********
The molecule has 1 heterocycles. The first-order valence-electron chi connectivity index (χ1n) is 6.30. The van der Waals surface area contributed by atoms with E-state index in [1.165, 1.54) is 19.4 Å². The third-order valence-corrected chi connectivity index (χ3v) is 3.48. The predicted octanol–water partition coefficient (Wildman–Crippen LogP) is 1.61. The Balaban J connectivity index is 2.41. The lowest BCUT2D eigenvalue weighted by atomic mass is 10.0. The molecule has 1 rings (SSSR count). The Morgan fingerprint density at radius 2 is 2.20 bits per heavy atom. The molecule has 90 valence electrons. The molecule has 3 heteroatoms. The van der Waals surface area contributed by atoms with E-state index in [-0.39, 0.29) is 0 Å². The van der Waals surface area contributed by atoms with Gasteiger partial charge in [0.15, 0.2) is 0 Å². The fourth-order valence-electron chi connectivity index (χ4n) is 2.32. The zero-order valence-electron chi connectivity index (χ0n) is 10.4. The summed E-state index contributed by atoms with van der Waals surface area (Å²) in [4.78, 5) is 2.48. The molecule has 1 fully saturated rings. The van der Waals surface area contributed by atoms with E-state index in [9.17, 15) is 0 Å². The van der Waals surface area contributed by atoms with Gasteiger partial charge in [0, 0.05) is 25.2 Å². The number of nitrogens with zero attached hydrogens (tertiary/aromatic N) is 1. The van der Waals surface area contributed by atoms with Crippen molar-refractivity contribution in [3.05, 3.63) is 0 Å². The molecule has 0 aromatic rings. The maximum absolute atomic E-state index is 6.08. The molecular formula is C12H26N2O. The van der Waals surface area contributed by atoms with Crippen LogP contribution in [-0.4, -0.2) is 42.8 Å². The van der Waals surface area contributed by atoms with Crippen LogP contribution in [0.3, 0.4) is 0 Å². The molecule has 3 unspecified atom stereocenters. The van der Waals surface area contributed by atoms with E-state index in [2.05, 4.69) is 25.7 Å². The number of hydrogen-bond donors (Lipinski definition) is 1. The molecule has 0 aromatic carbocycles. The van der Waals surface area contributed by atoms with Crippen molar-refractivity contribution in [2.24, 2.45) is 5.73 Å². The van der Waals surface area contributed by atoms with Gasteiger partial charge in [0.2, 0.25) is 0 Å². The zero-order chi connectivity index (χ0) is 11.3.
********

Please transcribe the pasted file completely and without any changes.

The molecule has 1 heterocycles. The first-order valence-electron chi connectivity index (χ1n) is 6.30. The van der Waals surface area contributed by atoms with E-state index in [1.165, 1.54) is 19.4 Å². The third-order valence-corrected chi connectivity index (χ3v) is 3.48. The predicted octanol–water partition coefficient (Wildman–Crippen LogP) is 1.61. The Balaban J connectivity index is 2.41. The lowest BCUT2D eigenvalue weighted by atomic mass is 10.0. The molecule has 1 rings (SSSR count). The Morgan fingerprint density at radius 2 is 2.20 bits per heavy atom. The molecule has 90 valence electrons. The molecule has 3 heteroatoms. The van der Waals surface area contributed by atoms with E-state index in [-0.39, 0.29) is 0 Å². The van der Waals surface area contributed by atoms with Gasteiger partial charge in [0.15, 0.2) is 0 Å². The fourth-order valence-electron chi connectivity index (χ4n) is 2.32. The zero-order valence-electron chi connectivity index (χ0n) is 10.4. The summed E-state index contributed by atoms with van der Waals surface area (Å²) in [4.78, 5) is 2.48. The molecule has 1 fully saturated rings. The van der Waals surface area contributed by atoms with E-state index in [9.17, 15) is 0 Å². The van der Waals surface area contributed by atoms with Gasteiger partial charge in [0, 0.05) is 25.2 Å². The number of nitrogens with zero attached hydrogens (tertiary/aromatic N) is 1. The van der Waals surface area contributed by atoms with Crippen molar-refractivity contribution in [3.05, 3.63) is 0 Å². The molecule has 0 aromatic rings. The maximum absolute atomic E-state index is 6.08. The molecular formula is C12H26N2O. The van der Waals surface area contributed by atoms with Crippen LogP contribution in [-0.4, -0.2) is 42.8 Å². The van der Waals surface area contributed by atoms with Crippen LogP contribution in [0.3, 0.4) is 0 Å². The molecule has 3 unspecified atom stereocenters. The van der Waals surface area contributed by atoms with E-state index in [2.05, 4.69) is 25.7 Å². The number of hydrogen-bond donors (Lipinski definition) is 1. The molecule has 0 aromatic carbocycles. The van der Waals surface area contributed by atoms with Crippen molar-refractivity contribution in [2.24, 2.45) is 5.73 Å². The van der Waals surface area contributed by atoms with Gasteiger partial charge in [0.2, 0.25) is 0 Å². The zero-order chi connectivity index (χ0) is 11.3.